BOOK REVIEW: Storm of Arranon by R. E. Sheahan

Posted on December 15, 2016

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storm-of-arranonStorm of Arranon

R.E. Sheahan

Rule of Three Press

2013

9781466234970

A forbidden birth. A remarkable young woman. A marauding alien society. The battle begins.

Cadet Erynn Yager guards a secret that if revealed would change her life, and not for the good. Erynn senses the emotions of others, can manipulate the electro-magnetic field around her, bend time for brief moments, and see the future. It’s not Erynn’s abilities that jeopardize her. It’s why she has these talents. Erynn’s very birth as a child of two worlds is forbidden.

When a brutal alien society begins an invasion, sending a specialized team to assassinate a military representative, Erynn bends time, saving the dignitary’s life. The alien assassin takes Erynn hostage, using her as a shield to evade capture. Pursued and attacked, they crash land on Arranon, the sister planet of Erynn’s home world, Korin.

Erynn escapes the enemy, fleeing into the unfamiliar dangers of an untamed, frigid, and beautiful planet.

I have reviewed this title for Online Book Club.

When a book is classified as young adult, I often have a concern that it will be pitched at a fairly low level. However that was not the case with Storm of Arranon. While not exactly an adult book with adult action, it is definitely one that adults will enjoy reading as well as young adults. There is plenty of action and a developing plot, positioning the reader ready for the later instalments of the trilogy.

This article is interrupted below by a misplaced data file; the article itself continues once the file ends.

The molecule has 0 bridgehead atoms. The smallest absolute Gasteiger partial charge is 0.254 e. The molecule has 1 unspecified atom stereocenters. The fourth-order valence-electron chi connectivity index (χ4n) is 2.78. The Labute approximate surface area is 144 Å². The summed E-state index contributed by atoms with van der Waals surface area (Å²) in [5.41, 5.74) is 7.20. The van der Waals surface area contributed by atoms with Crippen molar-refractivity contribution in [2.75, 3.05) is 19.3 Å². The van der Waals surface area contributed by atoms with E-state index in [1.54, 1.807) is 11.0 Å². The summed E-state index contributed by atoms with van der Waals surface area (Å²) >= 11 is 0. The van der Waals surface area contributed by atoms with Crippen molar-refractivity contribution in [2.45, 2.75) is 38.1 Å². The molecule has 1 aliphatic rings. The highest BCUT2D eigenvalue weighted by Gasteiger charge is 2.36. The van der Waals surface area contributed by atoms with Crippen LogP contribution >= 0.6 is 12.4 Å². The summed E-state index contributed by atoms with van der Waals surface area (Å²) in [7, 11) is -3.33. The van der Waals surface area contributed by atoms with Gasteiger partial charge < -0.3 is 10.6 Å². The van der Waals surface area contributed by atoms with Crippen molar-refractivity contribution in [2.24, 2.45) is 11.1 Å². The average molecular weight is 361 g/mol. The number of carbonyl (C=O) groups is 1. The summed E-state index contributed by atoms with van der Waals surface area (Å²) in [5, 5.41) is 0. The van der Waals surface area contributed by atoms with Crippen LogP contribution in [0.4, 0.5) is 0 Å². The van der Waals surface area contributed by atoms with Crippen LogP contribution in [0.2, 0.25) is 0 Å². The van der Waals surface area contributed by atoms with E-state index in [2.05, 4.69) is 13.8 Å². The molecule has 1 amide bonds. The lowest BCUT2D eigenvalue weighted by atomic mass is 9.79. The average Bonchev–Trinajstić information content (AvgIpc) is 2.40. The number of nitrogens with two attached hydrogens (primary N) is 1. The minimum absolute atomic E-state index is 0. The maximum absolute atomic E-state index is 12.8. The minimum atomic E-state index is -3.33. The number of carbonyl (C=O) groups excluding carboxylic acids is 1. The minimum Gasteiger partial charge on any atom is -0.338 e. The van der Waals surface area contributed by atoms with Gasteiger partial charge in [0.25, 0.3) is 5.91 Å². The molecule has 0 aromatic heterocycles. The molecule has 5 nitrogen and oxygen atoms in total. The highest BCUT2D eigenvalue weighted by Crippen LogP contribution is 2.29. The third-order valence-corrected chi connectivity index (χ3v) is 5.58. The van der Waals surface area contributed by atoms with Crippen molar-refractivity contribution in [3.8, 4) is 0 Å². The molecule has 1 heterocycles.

I did have some gripes.

At times the dialogue felt a little stilted and might have benefited from further feedback from beta readers. There were also little niggles here and there in the text. For example when a senior military officer is dismissing someone, they do not usually salute first. As a point of long-established protocol, it is the more junior rank who initiates the salute. At one point, Erynn is very cold. She lets her hair down and immediately feels warmer. Having experienced life both with and without cranial covering, I can attest that having the hair down makes a definite difference to head warmth. But when the whole body is cold, I cannot see dropping the hair down shall make an immediate difference to overall warmth. There were a few other little niggles like those. Little things like these emphasise the benefit of a good editor who can help pick up such things. However, they were not enough to throw me out of the story.

Storm of Arranon is a well-paced space opera piece that has appeal for both young adult and adult sci fi audiences. It gets both three stars from me here and three out of four for Online Book Club.

star3

 

 

Ross sig

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Posted in: Review